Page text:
Good progress has been made with implementation of an action plan to address MPA recommendations, as well as in delivering the Programme Plan. Programme Management has been strengthened and lessons from Phase 1 are being applied to reduce risk to delivery for Phase 2. Improvements in the transition from policy development to implementation have been identified and are being applied to Phase 2. We recognise the risk that the uncertainty caused by the election and Spending Review may undermine efforts to deliver Phase 2, however we are confident that we are developing plans and contingency options to do everything within our control to manage this uncertainty and encourage preparations to allow implementation Phase 2. |
|Start date: ||2013-06-04 |
|End date: ||2016-12-01 |
|Schedule text: ||Phase 1 delivery is on track for 1 April 2015. A LGA / ADASS stocktake survey completed in September 2014 (prior to delivery of key support products and funding) identified that 97% of councils are very or fairly confident that they will be able to deliver the Care Act reforms from April 2015 and confidence increasing on most measures of progress. Delivery of Phase 2 remains on time for introduction of reforms from 1 April 2016. Whilst the consultation on the 16/17 reforms has been put back from December 2014, a focused and effective consultation early in 2015 will allow the timetable for Phase 2 to stay on track. |
|Baseline: ||£62.90m |
|Forecast: ||£0.40m |
|Variance: ||-99.40% |
|Variance text: ||Q2 forecast return reports actual spend at this point. Profile of spend such that most commitments and spend occur towards the end of the financial year. We anticipate the forecast / actual spend reported in Q4 will be within 1% variance of budget. This variance is due to the fact that it does not reflect the funding to local authorities to support them in implementing the Care Act which accounts for approximately a third of the variance. The majority of grant payments to delivery partners are scheduled for the latter 2 quarters of the year. Business cases for implementation support products were largely approved between October and December thus this significant area of spend will show in the last quarter. Additional implementation support to Local Authorities has been approved since Q2 and Phase 1 of the public awareness campaign has been approved but will not reflect in the figures until the final quarter. |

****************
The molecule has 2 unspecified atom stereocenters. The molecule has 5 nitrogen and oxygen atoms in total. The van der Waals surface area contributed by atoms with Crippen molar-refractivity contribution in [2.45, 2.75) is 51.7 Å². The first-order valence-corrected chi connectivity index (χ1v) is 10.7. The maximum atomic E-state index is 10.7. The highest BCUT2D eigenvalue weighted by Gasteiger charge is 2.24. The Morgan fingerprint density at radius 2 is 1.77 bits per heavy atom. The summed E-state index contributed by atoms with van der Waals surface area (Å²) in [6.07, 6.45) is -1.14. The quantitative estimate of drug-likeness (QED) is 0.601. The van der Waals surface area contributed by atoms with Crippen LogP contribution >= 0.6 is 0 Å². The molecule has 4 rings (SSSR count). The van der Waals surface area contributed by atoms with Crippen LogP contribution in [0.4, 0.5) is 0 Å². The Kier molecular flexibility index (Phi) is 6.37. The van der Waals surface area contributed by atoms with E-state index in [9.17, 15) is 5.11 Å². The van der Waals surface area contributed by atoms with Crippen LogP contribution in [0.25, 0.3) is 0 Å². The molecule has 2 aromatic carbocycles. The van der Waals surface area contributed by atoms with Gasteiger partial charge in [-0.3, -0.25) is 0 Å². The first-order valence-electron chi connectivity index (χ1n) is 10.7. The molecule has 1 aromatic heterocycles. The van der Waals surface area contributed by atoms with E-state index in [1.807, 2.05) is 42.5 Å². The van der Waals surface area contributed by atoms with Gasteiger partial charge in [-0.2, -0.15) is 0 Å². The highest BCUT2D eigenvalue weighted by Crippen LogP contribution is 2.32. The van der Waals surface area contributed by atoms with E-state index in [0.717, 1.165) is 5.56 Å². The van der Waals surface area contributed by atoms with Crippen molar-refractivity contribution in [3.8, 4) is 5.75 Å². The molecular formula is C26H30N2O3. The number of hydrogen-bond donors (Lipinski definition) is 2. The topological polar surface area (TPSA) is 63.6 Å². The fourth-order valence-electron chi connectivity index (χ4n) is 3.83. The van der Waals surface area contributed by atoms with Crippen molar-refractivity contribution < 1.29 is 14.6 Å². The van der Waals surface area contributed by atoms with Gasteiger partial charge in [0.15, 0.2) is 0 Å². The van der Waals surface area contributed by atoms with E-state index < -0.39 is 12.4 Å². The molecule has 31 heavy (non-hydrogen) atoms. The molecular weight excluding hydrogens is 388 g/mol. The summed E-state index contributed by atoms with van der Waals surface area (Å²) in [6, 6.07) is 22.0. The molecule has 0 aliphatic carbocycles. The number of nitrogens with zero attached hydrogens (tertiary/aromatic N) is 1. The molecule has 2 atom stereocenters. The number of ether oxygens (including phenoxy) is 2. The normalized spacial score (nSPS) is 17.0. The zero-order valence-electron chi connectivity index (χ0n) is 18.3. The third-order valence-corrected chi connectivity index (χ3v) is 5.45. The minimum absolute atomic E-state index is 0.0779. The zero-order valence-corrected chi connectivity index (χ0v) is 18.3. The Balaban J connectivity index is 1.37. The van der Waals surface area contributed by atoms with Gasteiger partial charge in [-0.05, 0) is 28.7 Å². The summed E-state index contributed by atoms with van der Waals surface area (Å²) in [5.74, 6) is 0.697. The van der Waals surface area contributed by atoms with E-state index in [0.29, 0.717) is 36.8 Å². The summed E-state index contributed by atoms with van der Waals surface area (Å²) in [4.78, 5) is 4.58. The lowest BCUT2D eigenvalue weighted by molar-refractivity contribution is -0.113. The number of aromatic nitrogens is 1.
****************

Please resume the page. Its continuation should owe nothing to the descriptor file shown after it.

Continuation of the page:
|Whole Life Cost: ||£1,682.40m |
|WLCost text: ||The costs of the reforms are captured within the impact assessments supporting the White Paper and the draft regulations and guidance published in June 2013 for consultation and in the Funding Reform Impact Assessment published with the draft Care Bill in April 2013. These costs and benefits have been updated to reflect the approved changes in the impact assessment published alongside the regulations and guidance for part 1 of the Care Act that come into effect from 1 April 2015. Figures also capture planned departmental programme spending agreed as part of 2014/15 business planning and projections for future years - which are subject to approval. The costs are quoted in 15/16 prices to be consistent with these impact assessments. |
|Notes1: || DOH NON CAPITAL |
|Notes2: || |
|Sourcefile: ||IPA_2015.csv |
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Acknowledgement: GMPP data has been re-used under the Open Government Licence.